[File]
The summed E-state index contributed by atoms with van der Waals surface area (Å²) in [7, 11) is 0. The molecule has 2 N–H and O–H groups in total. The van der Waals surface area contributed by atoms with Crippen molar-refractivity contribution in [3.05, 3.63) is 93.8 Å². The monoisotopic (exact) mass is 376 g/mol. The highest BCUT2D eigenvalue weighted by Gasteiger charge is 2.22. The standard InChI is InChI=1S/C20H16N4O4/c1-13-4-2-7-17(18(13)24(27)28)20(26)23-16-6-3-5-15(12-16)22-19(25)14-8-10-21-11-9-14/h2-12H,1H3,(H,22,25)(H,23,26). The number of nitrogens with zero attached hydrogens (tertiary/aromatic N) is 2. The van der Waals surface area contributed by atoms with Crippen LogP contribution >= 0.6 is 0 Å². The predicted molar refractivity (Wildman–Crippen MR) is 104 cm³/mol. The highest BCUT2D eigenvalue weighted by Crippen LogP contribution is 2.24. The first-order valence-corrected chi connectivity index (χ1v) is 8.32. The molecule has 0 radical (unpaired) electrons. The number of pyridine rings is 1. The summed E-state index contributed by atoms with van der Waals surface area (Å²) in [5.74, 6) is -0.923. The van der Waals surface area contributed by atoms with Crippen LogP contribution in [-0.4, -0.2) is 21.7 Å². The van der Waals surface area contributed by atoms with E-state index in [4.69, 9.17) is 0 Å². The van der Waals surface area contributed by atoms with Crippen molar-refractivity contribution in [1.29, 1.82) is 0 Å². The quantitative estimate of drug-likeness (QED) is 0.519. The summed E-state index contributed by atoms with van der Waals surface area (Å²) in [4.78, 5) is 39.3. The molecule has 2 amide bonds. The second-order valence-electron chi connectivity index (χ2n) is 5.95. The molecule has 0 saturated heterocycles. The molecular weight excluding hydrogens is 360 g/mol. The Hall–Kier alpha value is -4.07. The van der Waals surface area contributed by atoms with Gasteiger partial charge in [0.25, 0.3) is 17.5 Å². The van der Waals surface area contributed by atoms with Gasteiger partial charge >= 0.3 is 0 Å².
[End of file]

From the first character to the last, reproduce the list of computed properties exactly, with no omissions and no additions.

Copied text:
The summed E-state index contributed by atoms with van der Waals surface area (Å²) in [7, 11) is 0. The molecule has 2 N–H and O–H groups in total. The van der Waals surface area contributed by atoms with Crippen molar-refractivity contribution in [3.05, 3.63) is 93.8 Å². The monoisotopic (exact) mass is 376 g/mol. The highest BCUT2D eigenvalue weighted by Gasteiger charge is 2.22. The standard InChI is InChI=1S/C20H16N4O4/c1-13-4-2-7-17(18(13)24(27)28)20(26)23-16-6-3-5-15(12-16)22-19(25)14-8-10-21-11-9-14/h2-12H,1H3,(H,22,25)(H,23,26). The number of nitrogens with zero attached hydrogens (tertiary/aromatic N) is 2. The van der Waals surface area contributed by atoms with Crippen LogP contribution >= 0.6 is 0 Å². The predicted molar refractivity (Wildman–Crippen MR) is 104 cm³/mol. The highest BCUT2D eigenvalue weighted by Crippen LogP contribution is 2.24. The first-order valence-corrected chi connectivity index (χ1v) is 8.32. The molecule has 0 radical (unpaired) electrons. The number of pyridine rings is 1. The summed E-state index contributed by atoms with van der Waals surface area (Å²) in [5.74, 6) is -0.923. The van der Waals surface area contributed by atoms with Crippen LogP contribution in [-0.4, -0.2) is 21.7 Å². The van der Waals surface area contributed by atoms with E-state index in [4.69, 9.17) is 0 Å². The van der Waals surface area contributed by atoms with Crippen molar-refractivity contribution in [1.29, 1.82) is 0 Å². The quantitative estimate of drug-likeness (QED) is 0.519. The summed E-state index contributed by atoms with van der Waals surface area (Å²) in [4.78, 5) is 39.3. The molecule has 2 amide bonds. The second-order valence-electron chi connectivity index (χ2n) is 5.95. The molecule has 0 saturated heterocycles. The molecular weight excluding hydrogens is 360 g/mol. The Hall–Kier alpha value is -4.07. The van der Waals surface area contributed by atoms with Gasteiger partial charge in [0.25, 0.3) is 17.5 Å². The van der Waals surface area contributed by atoms with Gasteiger partial charge >= 0.3 is 0 Å².